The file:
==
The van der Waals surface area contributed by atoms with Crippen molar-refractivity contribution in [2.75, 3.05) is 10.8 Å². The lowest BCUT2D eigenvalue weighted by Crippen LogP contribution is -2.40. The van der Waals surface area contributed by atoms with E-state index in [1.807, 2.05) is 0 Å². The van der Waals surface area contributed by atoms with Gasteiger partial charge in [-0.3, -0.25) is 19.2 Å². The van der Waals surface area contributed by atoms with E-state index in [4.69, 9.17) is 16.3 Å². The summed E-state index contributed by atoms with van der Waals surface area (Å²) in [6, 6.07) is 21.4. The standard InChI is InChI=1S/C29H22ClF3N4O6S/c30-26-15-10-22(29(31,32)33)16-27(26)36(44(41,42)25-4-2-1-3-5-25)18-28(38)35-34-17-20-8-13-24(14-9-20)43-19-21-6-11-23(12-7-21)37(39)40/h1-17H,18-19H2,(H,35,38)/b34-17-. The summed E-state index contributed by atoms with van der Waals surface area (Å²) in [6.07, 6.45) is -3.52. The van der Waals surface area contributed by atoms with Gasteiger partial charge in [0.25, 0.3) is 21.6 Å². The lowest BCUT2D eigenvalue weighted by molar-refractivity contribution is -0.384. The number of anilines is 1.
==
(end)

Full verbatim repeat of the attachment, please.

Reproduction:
The van der Waals surface area contributed by atoms with Crippen molar-refractivity contribution in [2.75, 3.05) is 10.8 Å². The lowest BCUT2D eigenvalue weighted by Crippen LogP contribution is -2.40. The van der Waals surface area contributed by atoms with E-state index in [1.807, 2.05) is 0 Å². The van der Waals surface area contributed by atoms with Gasteiger partial charge in [-0.3, -0.25) is 19.2 Å². The van der Waals surface area contributed by atoms with E-state index in [4.69, 9.17) is 16.3 Å². The summed E-state index contributed by atoms with van der Waals surface area (Å²) in [6, 6.07) is 21.4. The standard InChI is InChI=1S/C29H22ClF3N4O6S/c30-26-15-10-22(29(31,32)33)16-27(26)36(44(41,42)25-4-2-1-3-5-25)18-28(38)35-34-17-20-8-13-24(14-9-20)43-19-21-6-11-23(12-7-21)37(39)40/h1-17H,18-19H2,(H,35,38)/b34-17-. The summed E-state index contributed by atoms with van der Waals surface area (Å²) in [6.07, 6.45) is -3.52. The van der Waals surface area contributed by atoms with Gasteiger partial charge in [0.25, 0.3) is 21.6 Å². The lowest BCUT2D eigenvalue weighted by molar-refractivity contribution is -0.384. The number of anilines is 1.